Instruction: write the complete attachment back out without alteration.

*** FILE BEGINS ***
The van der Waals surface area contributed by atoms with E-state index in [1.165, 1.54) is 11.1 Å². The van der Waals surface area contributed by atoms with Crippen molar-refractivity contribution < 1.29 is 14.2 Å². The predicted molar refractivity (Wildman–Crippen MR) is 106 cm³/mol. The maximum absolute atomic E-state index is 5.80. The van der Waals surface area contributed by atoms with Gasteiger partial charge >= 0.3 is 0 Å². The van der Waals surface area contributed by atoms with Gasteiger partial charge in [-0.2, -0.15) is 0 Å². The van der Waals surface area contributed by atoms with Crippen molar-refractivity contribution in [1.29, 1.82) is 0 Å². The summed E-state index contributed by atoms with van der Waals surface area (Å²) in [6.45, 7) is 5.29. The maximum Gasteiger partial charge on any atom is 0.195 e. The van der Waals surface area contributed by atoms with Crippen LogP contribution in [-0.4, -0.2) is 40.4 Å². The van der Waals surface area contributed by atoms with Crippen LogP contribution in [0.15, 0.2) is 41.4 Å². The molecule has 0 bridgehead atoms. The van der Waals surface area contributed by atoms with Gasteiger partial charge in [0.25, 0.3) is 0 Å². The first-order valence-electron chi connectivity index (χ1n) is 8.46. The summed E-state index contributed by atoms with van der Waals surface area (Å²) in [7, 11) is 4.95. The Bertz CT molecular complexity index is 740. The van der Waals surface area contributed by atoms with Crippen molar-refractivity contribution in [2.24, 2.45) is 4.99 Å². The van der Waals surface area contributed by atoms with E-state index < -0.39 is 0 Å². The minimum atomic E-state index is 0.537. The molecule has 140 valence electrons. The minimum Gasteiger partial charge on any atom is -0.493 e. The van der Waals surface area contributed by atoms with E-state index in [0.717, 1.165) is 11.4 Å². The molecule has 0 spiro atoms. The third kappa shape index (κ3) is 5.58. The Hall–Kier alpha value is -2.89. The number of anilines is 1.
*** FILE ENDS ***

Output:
The van der Waals surface area contributed by atoms with E-state index in [1.165, 1.54) is 11.1 Å². The van der Waals surface area contributed by atoms with Crippen molar-refractivity contribution < 1.29 is 14.2 Å². The predicted molar refractivity (Wildman–Crippen MR) is 106 cm³/mol. The maximum absolute atomic E-state index is 5.80. The van der Waals surface area contributed by atoms with Gasteiger partial charge >= 0.3 is 0 Å². The van der Waals surface area contributed by atoms with Gasteiger partial charge in [-0.2, -0.15) is 0 Å². The van der Waals surface area contributed by atoms with Crippen molar-refractivity contribution in [1.29, 1.82) is 0 Å². The summed E-state index contributed by atoms with van der Waals surface area (Å²) in [6.45, 7) is 5.29. The maximum Gasteiger partial charge on any atom is 0.195 e. The van der Waals surface area contributed by atoms with Crippen LogP contribution in [-0.4, -0.2) is 40.4 Å². The van der Waals surface area contributed by atoms with Crippen LogP contribution in [0.15, 0.2) is 41.4 Å². The molecule has 0 bridgehead atoms. The van der Waals surface area contributed by atoms with Gasteiger partial charge in [0.25, 0.3) is 0 Å². The first-order valence-electron chi connectivity index (χ1n) is 8.46. The summed E-state index contributed by atoms with van der Waals surface area (Å²) in [7, 11) is 4.95. The Bertz CT molecular complexity index is 740. The van der Waals surface area contributed by atoms with Crippen molar-refractivity contribution in [2.24, 2.45) is 4.99 Å². The van der Waals surface area contributed by atoms with E-state index < -0.39 is 0 Å². The minimum atomic E-state index is 0.537. The molecule has 140 valence electrons. The minimum Gasteiger partial charge on any atom is -0.493 e. The van der Waals surface area contributed by atoms with E-state index in [0.717, 1.165) is 11.4 Å². The molecule has 0 spiro atoms. The third kappa shape index (κ3) is 5.58. The Hall–Kier alpha value is -2.89. The number of anilines is 1.